The cars glided through the Victorian gothic entrance and came to rest in front of a semi-circular colonnade of arches. The undertakers slid the coffin out of the hearse and the funeral party proceeded on foot up a flight of stone steps into a world of twisted, old trees, dappled sunlight and stone angels. Either side of the path, ivy-clad gravestones vied for space with one another and top-heavy urns threatened to topple from crumbling pedestals. A real Victorian Valhalla. It was easy to believe that ghosts roamed here at night.
Tom opened his eyes and scanned the faces of the mourners gathered around the graveside. Uncle Bill, his father’s younger brother, stood at the foot of the grave, shoulders back and chin thrust out, staring straight ahead. There were other members of the extended family that Tom barely recognised, a great aunt, a second cousin, whatever – it made Tom’s head hurt to try and remember who they all were. His dad’s best mates from the local Highgate cricket club, John and Mike, looked stricken. One of them, Tom could never remember which, had been best man at his parents’ wedding.
Then there were his dad’s work colleagues. Alan Nesbit, Professor of History at University College London where his dad worked (had worked, Tom reminded himself) was a pale, gaunt-faced man in his late fifties. He stood slightly apart from the main group, gazing down on the open grave with deep-set, hooded eyes as if he was an impartial observer of the scene being enacted in front of him, and not one of the chief mourners. Tom had met Alan Nesbit on a couple of occasions when his dad had taken him into the department but he wasn’t someone you warmed to. His dad had hoped to become Professor when Nesbit retired but of course that wouldn’t happen now.
Richard Newgate, the college principal, was a much jollier looking chap and, judging from his stout figure and florid complexion, enjoyed a pint or two. Then there was a younger woman, probably in her mid-thirties, with a ginger bob who had introduced herself as Nancy Letts, the department secretary. For a moment, at the entrance to the church, it seemed as if Nancy was about to throw her arms around Tom in an outburst of sympathy but then suddenly, without warning, she burst into tears causing her mascara to smudge. Much to Tom’s relief Richard Newgate had escorted her away to the pews without another word.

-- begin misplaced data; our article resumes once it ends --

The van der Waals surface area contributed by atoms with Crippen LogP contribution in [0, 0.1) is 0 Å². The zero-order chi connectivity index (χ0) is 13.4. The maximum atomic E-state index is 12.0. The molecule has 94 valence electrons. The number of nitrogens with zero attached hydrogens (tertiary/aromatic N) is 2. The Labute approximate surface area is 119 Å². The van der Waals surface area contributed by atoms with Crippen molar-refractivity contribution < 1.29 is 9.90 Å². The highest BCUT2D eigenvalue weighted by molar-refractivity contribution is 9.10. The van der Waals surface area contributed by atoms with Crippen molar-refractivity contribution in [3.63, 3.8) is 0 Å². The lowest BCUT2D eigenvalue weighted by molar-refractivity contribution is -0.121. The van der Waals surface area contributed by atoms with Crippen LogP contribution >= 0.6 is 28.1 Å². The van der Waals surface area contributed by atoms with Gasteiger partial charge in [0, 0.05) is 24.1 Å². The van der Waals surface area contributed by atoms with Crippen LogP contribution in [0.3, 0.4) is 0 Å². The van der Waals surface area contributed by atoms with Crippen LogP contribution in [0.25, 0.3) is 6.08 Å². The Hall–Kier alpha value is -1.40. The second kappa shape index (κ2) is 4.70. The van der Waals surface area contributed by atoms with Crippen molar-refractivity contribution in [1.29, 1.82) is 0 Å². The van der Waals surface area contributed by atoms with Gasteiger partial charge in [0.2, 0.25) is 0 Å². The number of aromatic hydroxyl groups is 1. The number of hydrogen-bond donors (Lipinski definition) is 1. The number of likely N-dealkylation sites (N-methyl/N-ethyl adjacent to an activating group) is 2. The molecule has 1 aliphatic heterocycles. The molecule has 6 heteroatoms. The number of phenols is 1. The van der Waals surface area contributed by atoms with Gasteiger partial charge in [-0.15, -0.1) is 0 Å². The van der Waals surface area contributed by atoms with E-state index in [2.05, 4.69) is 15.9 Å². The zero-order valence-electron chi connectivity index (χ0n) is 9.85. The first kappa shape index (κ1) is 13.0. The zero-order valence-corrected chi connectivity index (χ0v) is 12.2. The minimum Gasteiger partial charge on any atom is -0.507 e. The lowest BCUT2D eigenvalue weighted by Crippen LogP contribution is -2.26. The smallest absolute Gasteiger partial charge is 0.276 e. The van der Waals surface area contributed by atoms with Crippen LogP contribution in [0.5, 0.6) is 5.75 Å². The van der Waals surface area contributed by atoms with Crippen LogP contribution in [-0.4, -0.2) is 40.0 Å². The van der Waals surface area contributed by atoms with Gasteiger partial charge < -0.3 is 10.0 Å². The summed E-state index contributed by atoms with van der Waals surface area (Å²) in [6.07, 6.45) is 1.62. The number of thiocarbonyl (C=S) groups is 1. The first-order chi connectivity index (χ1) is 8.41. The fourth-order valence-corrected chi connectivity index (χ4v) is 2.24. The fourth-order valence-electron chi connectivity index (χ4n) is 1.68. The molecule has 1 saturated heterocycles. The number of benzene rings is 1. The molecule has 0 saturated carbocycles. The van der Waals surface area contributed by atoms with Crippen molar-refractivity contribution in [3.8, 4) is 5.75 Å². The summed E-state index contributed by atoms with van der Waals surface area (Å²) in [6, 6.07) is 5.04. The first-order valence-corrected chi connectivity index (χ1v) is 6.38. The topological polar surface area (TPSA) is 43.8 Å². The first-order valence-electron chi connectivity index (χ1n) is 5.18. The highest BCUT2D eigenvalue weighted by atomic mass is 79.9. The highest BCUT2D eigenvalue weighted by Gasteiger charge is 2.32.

To Tom’s right his mother stood bolt upright, dressed in a tailored black suit, her face partially obscured by the black lace veil which hung like a spider’s web from the brim of her hat. She clasped a black Chanel bag in both hands. Tom supposed she was putting a brave face on things, but, to be honest, he didn’t really know.
The fact was, he had been much closer to his dad than he was to his mother. It was Dad who really mattered in his life, Dad who had taught him how to do all the important things like ride a bike, swim a length, make a successful rugby tackle. It was Dad who had helped him with his homework, explained algebra to him, chemistry formulae, Newton’s laws of motion and the history of the Second World War. His mother was a somewhat distant figure, always busy with the fashion boutique she ran on Highgate High Street. They had a succession of au pairs to do the housework but the current one had returned to Poland for her sister’s wedding and was not due back until the end of the summer. Tom glanced across at his mother’s immobile face and tried to imagine how they were going to get along without his dad. He couldn’t do it. He and his mother were too much like strangers who happened to live in the same house.
The vicar stopped speaking and lowered the prayer book. The silence startled Tom and made him look up. What now? Beside him his mother clutched her handbag even closer to her body, the knuckles of her hands turning white. Richard Newgate adjusted his stance, cleared his throat and clasped his hands behind his back as if bracing himself for the next part of the ceremony. Nancy Letts made discreet sniffing noises and dabbed at her eyes with a tissue. Only Alan Nesbit stood as rigid as one of the stone angels that adorned the cemetery.